Mary possibly did have Howard looks but they didn’t have fair hair, so where did her looks come from? Not that it matters as we don’t know because we don’t have a reliable portrait of Elizabeth Howard. It is the privilege of a film maker or writer to show his characters as he or she imagined them and Anne and Mary are often shown as polar opposites, possibly to show them as different personalities. Anne is shown as dark as possible in order to show her as devious, mysterious and manipulative. Mary is shown as caring and gentle and good, represented by her being fair, an English rose. Anne is shown as having foreign, particularly French ways and suspicious because France was the enemy since forever. The English were and still are xenophobic and thought of themselves as superior to everyone else. Anne’s dark looks, although they may well be authentic, are potentially exaggerated in order to reflect her historical reputation. Mary is seen as the English rose who married, had children, was banished by her sister and family and married for love, comforted a King and showed herself to be good and lovely. Her fair looks reflect some of her reputation, the better qualities. However, we don’t really know but I like the Lucus Horenbolt portraits.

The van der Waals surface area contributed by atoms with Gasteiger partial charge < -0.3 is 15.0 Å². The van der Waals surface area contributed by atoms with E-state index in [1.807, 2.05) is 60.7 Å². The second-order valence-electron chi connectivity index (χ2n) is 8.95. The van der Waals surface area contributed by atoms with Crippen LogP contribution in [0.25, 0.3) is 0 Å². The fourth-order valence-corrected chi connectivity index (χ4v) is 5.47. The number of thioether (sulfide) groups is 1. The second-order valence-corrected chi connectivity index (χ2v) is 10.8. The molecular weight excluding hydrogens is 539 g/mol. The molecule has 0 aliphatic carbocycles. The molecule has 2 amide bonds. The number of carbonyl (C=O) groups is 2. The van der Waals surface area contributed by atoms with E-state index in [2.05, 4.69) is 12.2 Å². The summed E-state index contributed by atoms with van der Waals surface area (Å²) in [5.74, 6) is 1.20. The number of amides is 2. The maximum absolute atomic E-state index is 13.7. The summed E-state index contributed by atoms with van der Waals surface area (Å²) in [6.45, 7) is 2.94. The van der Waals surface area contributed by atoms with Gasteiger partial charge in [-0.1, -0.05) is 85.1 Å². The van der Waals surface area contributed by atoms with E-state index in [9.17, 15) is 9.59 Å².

Roland is quite right we have to be suspicious of some of the so called Tudor items in various castles. I can’t speak for Hever as I have never been there, but I have been to enough here and abroad and must admit some of the items don’t quite have the authentic provenance claimed. Since the eighteenth century many great castles and houses have been radically altered in the styles of China, the Italian Baroque, Japan and American variations. Ideas of how the Medieval period should look like, the terrible mythology of Victorian Gothic, they have all taken over the authentic Tudor, Jacobean and Stuart furniture and decorations, with the odd bit collected from here and there and placed hopefully around the Castle to remind us it was originally English.
Mary Boleyn probably was kind and fair, for all we know Anne and George might have been fair as children, look at Richard iii, DNA revealing fair hair and blue eyes, like one of his supposed portraits, but later he was dark haired like his father. The Plantagenet fair with a hint of red was there on both sides. Anne and Mary and George had Howard, Boleyn and Butler blood, the latter being Irish, so their colouring was probably a rich mixture of reds, browns and black shaded hair tones and dark green or brown eyes. It would be lovely to have full descriptions of all of these people or a family portrait we can trust but unfortunately we don’t. We can only therefore use our imagination. Mary is fertile ground for novels because we know so little about her. Maybe that is how it should be.